Copper at week-low on China risks
Copper at week-low on China risks
July 30, 2009
Article from: Reuters
COPPER prices fell to their lowest level in a week as the US dollar firmed on risk aversion and investors fretted that China might reduce imports of the metal.
Weak equities markets, a heavy build in US oil inventories and a drop in orders for durable US-made goods also weighed on commodities in general.
Benchmark copper on the London Metal Exchange closed down $US115 at $US5415 a tonne. The metal, used in power and construction, hit a session low of $US5385 a tonne, down sharply from Monday's 10-month highs of $US5646.
In US trade, copper for September delivery ended down US4.30 cents, or 1.7 per cent, at $US2.4775 a pound on the New York Mercantile Exchange's COMEX division.
The sessions low was $US2.4500 -- which was a bottom since July 22.
There's concern that the market's got ahead of fundamentals for the time being, said Matthew Zeman, head of trading at LaSalle Futures Group in Chicago.
KEY COMMODITY PRICES: oil, gold, base metals, livestock and wheat
He said on-off sentiments about the global economy were off again on fears China may restrict lending in the second half, leading to a possible liquidity squeeze.
I wouldn't be surprised to see the September (COMEX) contract fall back to around $US2.25 to where we are right now, Mr Zemand said.
It looks toppy. I think the path of least resistance is on the downside right now.
Record Chinese imports had propelled copper prices up around 80 per cent this year, but analysts expect imports will slow as China is now fully stocked with metal.
The market has been growing more worried about an oversupply of base metals in China and prospects of rising stockpiles, said Daniel Major, an industry analyst at RBS Global Banking and Markets in London.
I think the market is just feeling a bit cautious on some of this material that's moved into China, Major said.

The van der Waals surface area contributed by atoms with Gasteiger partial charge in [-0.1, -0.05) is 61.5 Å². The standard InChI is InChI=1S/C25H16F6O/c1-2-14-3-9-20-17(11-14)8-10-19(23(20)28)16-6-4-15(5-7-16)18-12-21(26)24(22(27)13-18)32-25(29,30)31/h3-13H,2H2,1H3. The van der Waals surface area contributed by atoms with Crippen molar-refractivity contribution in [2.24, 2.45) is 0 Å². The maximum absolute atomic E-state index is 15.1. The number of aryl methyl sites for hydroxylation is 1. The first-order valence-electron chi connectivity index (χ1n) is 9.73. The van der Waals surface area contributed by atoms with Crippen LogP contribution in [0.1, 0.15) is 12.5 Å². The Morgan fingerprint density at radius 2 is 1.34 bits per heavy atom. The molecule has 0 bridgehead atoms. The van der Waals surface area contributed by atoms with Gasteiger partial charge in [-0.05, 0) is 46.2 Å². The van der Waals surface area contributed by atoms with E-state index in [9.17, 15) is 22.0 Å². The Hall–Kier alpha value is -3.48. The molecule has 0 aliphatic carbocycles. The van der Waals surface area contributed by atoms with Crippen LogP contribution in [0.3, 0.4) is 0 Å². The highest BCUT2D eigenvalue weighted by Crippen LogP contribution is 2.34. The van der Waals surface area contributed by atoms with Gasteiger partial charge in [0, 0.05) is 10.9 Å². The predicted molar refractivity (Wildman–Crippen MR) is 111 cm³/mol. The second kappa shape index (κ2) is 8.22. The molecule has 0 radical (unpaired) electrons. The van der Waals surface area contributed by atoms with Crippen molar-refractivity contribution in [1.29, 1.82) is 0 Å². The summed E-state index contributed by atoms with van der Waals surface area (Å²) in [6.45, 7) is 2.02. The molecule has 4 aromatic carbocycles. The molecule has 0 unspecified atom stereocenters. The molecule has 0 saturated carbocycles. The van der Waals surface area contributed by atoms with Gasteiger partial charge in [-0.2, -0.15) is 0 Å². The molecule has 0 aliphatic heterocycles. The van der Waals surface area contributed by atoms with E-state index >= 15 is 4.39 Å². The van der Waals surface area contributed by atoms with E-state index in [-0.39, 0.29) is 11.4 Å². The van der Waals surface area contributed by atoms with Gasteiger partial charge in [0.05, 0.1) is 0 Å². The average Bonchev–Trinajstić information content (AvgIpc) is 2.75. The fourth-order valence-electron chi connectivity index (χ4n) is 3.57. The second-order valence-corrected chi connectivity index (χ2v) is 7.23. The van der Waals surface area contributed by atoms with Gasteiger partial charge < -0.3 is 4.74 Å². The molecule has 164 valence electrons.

The US dollar climbed to a two-week high against the euro as investors sought a safe haven.
US stocks fell amid worries that China's banks might be poised to hit the brakes on lending to stem market excesses, a move that could curb the global economic recovery.
A larger-than-expected drop of 2.5 per cent in June for orders of US durable goods weighed further on the market.
The latest data showed stocks of copper in LME warehouses fell 575 tonnes to total 278,350 tonnes. However, cancelled warrants -- material tagged for delivery out of warehouses -- fell by 1825 tonnes, meaning more material is available.
LME stocks have been rising since mid-July, although they remain well short of February levels of around 500,000 tonnes.
LME aluminium closed at $US1803 from $US1824 yesterday. Stocks of the metal used in transport and packaging fell 3,225 tonnes but remained at record levels near 4.6 million tonnes.
High aluminium stocks are not weighing heavily on aluminium as a lot of material is tied up in financing deals with banks.
LME tin was untraded at the close but was last bid at $US14,200 from $US14,100 a tonne. The metal traded at a premium of $US280-$US300 for cash material over the benchmark 3 month price.
This compares with a discount of $US40 for cash tin in mid-June.
Traders remain concerned about the amount of long positions to buy tin compared with available metal in LME warehouses.
Galvanising metal zinc closed at $US1643 from $US1690 on the LME, battery material lead closed at $US1760 from $US1767 while steel-making ingredient nickel closed at $US16,250 from $US16,630.